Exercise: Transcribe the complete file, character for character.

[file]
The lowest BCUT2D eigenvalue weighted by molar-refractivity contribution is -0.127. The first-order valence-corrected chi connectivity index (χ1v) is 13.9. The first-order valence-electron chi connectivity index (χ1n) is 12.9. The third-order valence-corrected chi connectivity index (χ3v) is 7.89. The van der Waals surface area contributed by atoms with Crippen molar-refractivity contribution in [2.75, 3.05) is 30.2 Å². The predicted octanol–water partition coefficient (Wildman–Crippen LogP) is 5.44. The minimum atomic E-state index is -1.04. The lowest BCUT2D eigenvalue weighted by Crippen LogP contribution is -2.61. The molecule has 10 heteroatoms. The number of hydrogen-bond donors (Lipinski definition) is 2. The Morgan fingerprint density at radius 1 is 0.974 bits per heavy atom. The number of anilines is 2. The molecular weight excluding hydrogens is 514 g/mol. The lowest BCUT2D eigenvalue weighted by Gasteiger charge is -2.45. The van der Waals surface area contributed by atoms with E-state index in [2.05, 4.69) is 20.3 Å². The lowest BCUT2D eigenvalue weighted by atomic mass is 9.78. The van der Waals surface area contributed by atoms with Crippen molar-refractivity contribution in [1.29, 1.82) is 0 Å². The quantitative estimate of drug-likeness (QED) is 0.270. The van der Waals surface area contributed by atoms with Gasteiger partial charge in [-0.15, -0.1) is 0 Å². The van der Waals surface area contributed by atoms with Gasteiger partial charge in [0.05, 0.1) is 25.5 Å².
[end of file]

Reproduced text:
The lowest BCUT2D eigenvalue weighted by molar-refractivity contribution is -0.127. The first-order valence-corrected chi connectivity index (χ1v) is 13.9. The first-order valence-electron chi connectivity index (χ1n) is 12.9. The third-order valence-corrected chi connectivity index (χ3v) is 7.89. The van der Waals surface area contributed by atoms with Crippen molar-refractivity contribution in [2.75, 3.05) is 30.2 Å². The predicted octanol–water partition coefficient (Wildman–Crippen LogP) is 5.44. The minimum atomic E-state index is -1.04. The lowest BCUT2D eigenvalue weighted by Crippen LogP contribution is -2.61. The molecule has 10 heteroatoms. The number of hydrogen-bond donors (Lipinski definition) is 2. The Morgan fingerprint density at radius 1 is 0.974 bits per heavy atom. The number of anilines is 2. The molecular weight excluding hydrogens is 514 g/mol. The lowest BCUT2D eigenvalue weighted by Gasteiger charge is -2.45. The van der Waals surface area contributed by atoms with E-state index in [2.05, 4.69) is 20.3 Å². The lowest BCUT2D eigenvalue weighted by atomic mass is 9.78. The van der Waals surface area contributed by atoms with Crippen molar-refractivity contribution in [1.29, 1.82) is 0 Å². The quantitative estimate of drug-likeness (QED) is 0.270. The van der Waals surface area contributed by atoms with Gasteiger partial charge in [-0.15, -0.1) is 0 Å². The van der Waals surface area contributed by atoms with Gasteiger partial charge in [0.05, 0.1) is 25.5 Å².